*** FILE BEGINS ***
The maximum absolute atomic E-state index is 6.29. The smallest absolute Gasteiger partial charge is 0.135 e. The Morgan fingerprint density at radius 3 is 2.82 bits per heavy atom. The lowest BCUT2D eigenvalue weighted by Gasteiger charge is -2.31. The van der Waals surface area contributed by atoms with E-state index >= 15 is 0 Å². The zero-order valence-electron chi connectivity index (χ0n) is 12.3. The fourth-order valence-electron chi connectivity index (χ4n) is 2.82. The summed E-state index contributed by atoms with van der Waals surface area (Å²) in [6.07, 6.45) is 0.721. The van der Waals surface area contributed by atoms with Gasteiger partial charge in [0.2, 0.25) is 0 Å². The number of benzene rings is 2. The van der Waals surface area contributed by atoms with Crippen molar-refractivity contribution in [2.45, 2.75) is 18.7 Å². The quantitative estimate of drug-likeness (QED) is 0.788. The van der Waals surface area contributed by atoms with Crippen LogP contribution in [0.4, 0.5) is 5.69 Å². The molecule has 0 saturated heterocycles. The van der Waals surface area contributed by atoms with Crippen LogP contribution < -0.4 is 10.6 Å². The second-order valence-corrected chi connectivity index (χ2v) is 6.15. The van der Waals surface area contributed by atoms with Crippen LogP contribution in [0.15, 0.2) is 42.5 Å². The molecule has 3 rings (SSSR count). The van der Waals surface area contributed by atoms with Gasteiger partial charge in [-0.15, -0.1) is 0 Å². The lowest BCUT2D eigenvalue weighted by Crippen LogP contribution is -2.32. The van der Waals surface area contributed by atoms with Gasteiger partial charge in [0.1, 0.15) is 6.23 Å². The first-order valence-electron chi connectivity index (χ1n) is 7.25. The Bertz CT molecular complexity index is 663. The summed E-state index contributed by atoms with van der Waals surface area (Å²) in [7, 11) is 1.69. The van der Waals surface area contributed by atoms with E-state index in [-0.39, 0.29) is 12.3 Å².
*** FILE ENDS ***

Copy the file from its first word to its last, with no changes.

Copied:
The maximum absolute atomic E-state index is 6.29. The smallest absolute Gasteiger partial charge is 0.135 e. The Morgan fingerprint density at radius 3 is 2.82 bits per heavy atom. The lowest BCUT2D eigenvalue weighted by Gasteiger charge is -2.31. The van der Waals surface area contributed by atoms with E-state index >= 15 is 0 Å². The zero-order valence-electron chi connectivity index (χ0n) is 12.3. The fourth-order valence-electron chi connectivity index (χ4n) is 2.82. The summed E-state index contributed by atoms with van der Waals surface area (Å²) in [6.07, 6.45) is 0.721. The van der Waals surface area contributed by atoms with Gasteiger partial charge in [0.2, 0.25) is 0 Å². The number of benzene rings is 2. The van der Waals surface area contributed by atoms with Crippen molar-refractivity contribution in [2.45, 2.75) is 18.7 Å². The quantitative estimate of drug-likeness (QED) is 0.788. The van der Waals surface area contributed by atoms with Crippen LogP contribution in [0.4, 0.5) is 5.69 Å². The molecule has 0 saturated heterocycles. The van der Waals surface area contributed by atoms with Crippen LogP contribution < -0.4 is 10.6 Å². The second-order valence-corrected chi connectivity index (χ2v) is 6.15. The van der Waals surface area contributed by atoms with Crippen LogP contribution in [0.15, 0.2) is 42.5 Å². The molecule has 3 rings (SSSR count). The van der Waals surface area contributed by atoms with Gasteiger partial charge in [-0.15, -0.1) is 0 Å². The lowest BCUT2D eigenvalue weighted by Crippen LogP contribution is -2.32. The van der Waals surface area contributed by atoms with Gasteiger partial charge in [0.1, 0.15) is 6.23 Å². The first-order valence-electron chi connectivity index (χ1n) is 7.25. The Bertz CT molecular complexity index is 663. The summed E-state index contributed by atoms with van der Waals surface area (Å²) in [7, 11) is 1.69. The van der Waals surface area contributed by atoms with E-state index in [-0.39, 0.29) is 12.3 Å².